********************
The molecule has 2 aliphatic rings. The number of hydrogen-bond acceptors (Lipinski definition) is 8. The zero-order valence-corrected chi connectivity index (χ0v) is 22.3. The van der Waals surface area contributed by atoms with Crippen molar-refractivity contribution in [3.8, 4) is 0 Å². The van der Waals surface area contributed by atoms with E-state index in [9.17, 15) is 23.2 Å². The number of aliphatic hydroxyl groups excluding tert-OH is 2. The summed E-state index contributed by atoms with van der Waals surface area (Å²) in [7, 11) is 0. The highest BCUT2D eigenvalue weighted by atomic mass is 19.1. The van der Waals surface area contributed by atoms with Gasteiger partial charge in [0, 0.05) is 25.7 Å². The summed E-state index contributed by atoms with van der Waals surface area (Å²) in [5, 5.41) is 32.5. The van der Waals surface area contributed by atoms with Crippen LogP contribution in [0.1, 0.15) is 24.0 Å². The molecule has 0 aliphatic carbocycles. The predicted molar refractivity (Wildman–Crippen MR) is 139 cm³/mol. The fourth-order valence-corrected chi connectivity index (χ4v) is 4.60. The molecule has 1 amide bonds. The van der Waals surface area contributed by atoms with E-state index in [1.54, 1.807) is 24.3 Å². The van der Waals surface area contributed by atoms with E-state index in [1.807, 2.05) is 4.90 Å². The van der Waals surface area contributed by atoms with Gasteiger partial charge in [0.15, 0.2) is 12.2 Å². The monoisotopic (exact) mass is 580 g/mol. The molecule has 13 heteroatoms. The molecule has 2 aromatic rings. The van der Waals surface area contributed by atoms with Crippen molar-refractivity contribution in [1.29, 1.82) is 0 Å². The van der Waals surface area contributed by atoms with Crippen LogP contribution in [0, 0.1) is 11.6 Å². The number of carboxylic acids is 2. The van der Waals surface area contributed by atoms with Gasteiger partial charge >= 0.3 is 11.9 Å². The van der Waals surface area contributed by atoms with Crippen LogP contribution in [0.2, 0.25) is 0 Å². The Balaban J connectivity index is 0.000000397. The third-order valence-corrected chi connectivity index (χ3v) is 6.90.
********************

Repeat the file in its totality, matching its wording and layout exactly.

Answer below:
The molecule has 2 aliphatic rings. The number of hydrogen-bond acceptors (Lipinski definition) is 8. The zero-order valence-corrected chi connectivity index (χ0v) is 22.3. The van der Waals surface area contributed by atoms with Crippen molar-refractivity contribution in [3.8, 4) is 0 Å². The van der Waals surface area contributed by atoms with E-state index in [9.17, 15) is 23.2 Å². The number of aliphatic hydroxyl groups excluding tert-OH is 2. The summed E-state index contributed by atoms with van der Waals surface area (Å²) in [7, 11) is 0. The highest BCUT2D eigenvalue weighted by atomic mass is 19.1. The van der Waals surface area contributed by atoms with Gasteiger partial charge in [0, 0.05) is 25.7 Å². The summed E-state index contributed by atoms with van der Waals surface area (Å²) in [5, 5.41) is 32.5. The van der Waals surface area contributed by atoms with Crippen LogP contribution in [0.1, 0.15) is 24.0 Å². The molecule has 0 aliphatic carbocycles. The predicted molar refractivity (Wildman–Crippen MR) is 139 cm³/mol. The fourth-order valence-corrected chi connectivity index (χ4v) is 4.60. The molecule has 1 amide bonds. The van der Waals surface area contributed by atoms with E-state index in [1.54, 1.807) is 24.3 Å². The van der Waals surface area contributed by atoms with E-state index in [1.807, 2.05) is 4.90 Å². The van der Waals surface area contributed by atoms with Gasteiger partial charge in [0.15, 0.2) is 12.2 Å². The monoisotopic (exact) mass is 580 g/mol. The molecule has 13 heteroatoms. The molecule has 2 aromatic rings. The van der Waals surface area contributed by atoms with Crippen molar-refractivity contribution in [1.29, 1.82) is 0 Å². The van der Waals surface area contributed by atoms with Crippen LogP contribution in [0, 0.1) is 11.6 Å². The number of carboxylic acids is 2. The van der Waals surface area contributed by atoms with Gasteiger partial charge >= 0.3 is 11.9 Å². The van der Waals surface area contributed by atoms with Crippen LogP contribution in [0.2, 0.25) is 0 Å². The Balaban J connectivity index is 0.000000397. The third-order valence-corrected chi connectivity index (χ3v) is 6.90.